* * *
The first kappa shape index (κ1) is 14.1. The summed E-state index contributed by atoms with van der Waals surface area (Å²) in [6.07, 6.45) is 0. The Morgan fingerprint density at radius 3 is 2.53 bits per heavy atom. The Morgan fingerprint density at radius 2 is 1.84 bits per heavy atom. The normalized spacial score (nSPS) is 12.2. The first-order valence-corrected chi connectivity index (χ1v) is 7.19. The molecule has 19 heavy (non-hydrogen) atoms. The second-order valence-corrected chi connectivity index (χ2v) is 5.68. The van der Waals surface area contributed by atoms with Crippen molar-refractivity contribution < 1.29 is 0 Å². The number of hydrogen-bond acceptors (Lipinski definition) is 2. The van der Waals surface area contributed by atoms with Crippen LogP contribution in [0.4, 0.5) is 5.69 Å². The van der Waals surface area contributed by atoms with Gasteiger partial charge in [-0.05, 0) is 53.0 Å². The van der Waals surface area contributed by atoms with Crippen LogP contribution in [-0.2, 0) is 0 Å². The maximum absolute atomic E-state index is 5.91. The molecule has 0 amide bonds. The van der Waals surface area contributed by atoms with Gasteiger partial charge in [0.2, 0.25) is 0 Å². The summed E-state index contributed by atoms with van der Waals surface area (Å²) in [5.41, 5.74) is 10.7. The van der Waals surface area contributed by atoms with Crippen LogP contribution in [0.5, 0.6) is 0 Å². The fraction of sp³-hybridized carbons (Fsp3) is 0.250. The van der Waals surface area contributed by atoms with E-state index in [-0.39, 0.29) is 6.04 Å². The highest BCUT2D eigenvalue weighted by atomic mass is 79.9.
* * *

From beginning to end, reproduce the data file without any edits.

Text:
The first kappa shape index (κ1) is 14.1. The summed E-state index contributed by atoms with van der Waals surface area (Å²) in [6.07, 6.45) is 0. The Morgan fingerprint density at radius 3 is 2.53 bits per heavy atom. The Morgan fingerprint density at radius 2 is 1.84 bits per heavy atom. The normalized spacial score (nSPS) is 12.2. The first-order valence-corrected chi connectivity index (χ1v) is 7.19. The molecule has 19 heavy (non-hydrogen) atoms. The second-order valence-corrected chi connectivity index (χ2v) is 5.68. The van der Waals surface area contributed by atoms with Crippen molar-refractivity contribution < 1.29 is 0 Å². The number of hydrogen-bond acceptors (Lipinski definition) is 2. The van der Waals surface area contributed by atoms with Crippen LogP contribution in [0.4, 0.5) is 5.69 Å². The van der Waals surface area contributed by atoms with Gasteiger partial charge in [-0.05, 0) is 53.0 Å². The van der Waals surface area contributed by atoms with Crippen LogP contribution in [-0.2, 0) is 0 Å². The maximum absolute atomic E-state index is 5.91. The molecule has 0 amide bonds. The van der Waals surface area contributed by atoms with Gasteiger partial charge in [0.2, 0.25) is 0 Å². The summed E-state index contributed by atoms with van der Waals surface area (Å²) in [5.41, 5.74) is 10.7. The van der Waals surface area contributed by atoms with Crippen LogP contribution in [0.5, 0.6) is 0 Å². The fraction of sp³-hybridized carbons (Fsp3) is 0.250. The van der Waals surface area contributed by atoms with E-state index in [-0.39, 0.29) is 6.04 Å². The highest BCUT2D eigenvalue weighted by atomic mass is 79.9.